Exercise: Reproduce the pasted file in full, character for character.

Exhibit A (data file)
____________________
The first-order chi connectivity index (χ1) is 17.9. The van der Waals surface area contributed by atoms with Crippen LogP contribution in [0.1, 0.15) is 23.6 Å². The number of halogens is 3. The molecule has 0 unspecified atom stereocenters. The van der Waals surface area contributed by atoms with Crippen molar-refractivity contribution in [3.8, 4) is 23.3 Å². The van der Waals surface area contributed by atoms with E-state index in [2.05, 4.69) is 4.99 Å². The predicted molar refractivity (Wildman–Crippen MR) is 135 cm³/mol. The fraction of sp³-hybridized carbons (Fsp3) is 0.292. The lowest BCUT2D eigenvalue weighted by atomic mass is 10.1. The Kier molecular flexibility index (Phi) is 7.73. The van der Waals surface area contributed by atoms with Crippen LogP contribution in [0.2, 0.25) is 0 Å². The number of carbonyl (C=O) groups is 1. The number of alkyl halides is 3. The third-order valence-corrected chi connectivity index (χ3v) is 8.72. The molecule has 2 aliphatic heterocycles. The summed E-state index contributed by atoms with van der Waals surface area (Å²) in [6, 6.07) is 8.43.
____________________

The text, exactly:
The first-order chi connectivity index (χ1) is 17.9. The van der Waals surface area contributed by atoms with Crippen LogP contribution in [0.1, 0.15) is 23.6 Å². The number of halogens is 3. The molecule has 0 unspecified atom stereocenters. The van der Waals surface area contributed by atoms with Crippen molar-refractivity contribution in [3.8, 4) is 23.3 Å². The van der Waals surface area contributed by atoms with E-state index in [2.05, 4.69) is 4.99 Å². The predicted molar refractivity (Wildman–Crippen MR) is 135 cm³/mol. The fraction of sp³-hybridized carbons (Fsp3) is 0.292. The lowest BCUT2D eigenvalue weighted by atomic mass is 10.1. The Kier molecular flexibility index (Phi) is 7.73. The van der Waals surface area contributed by atoms with Crippen LogP contribution in [0.2, 0.25) is 0 Å². The number of carbonyl (C=O) groups is 1. The number of alkyl halides is 3. The third-order valence-corrected chi connectivity index (χ3v) is 8.72. The molecule has 2 aliphatic heterocycles. The summed E-state index contributed by atoms with van der Waals surface area (Å²) in [6, 6.07) is 8.43.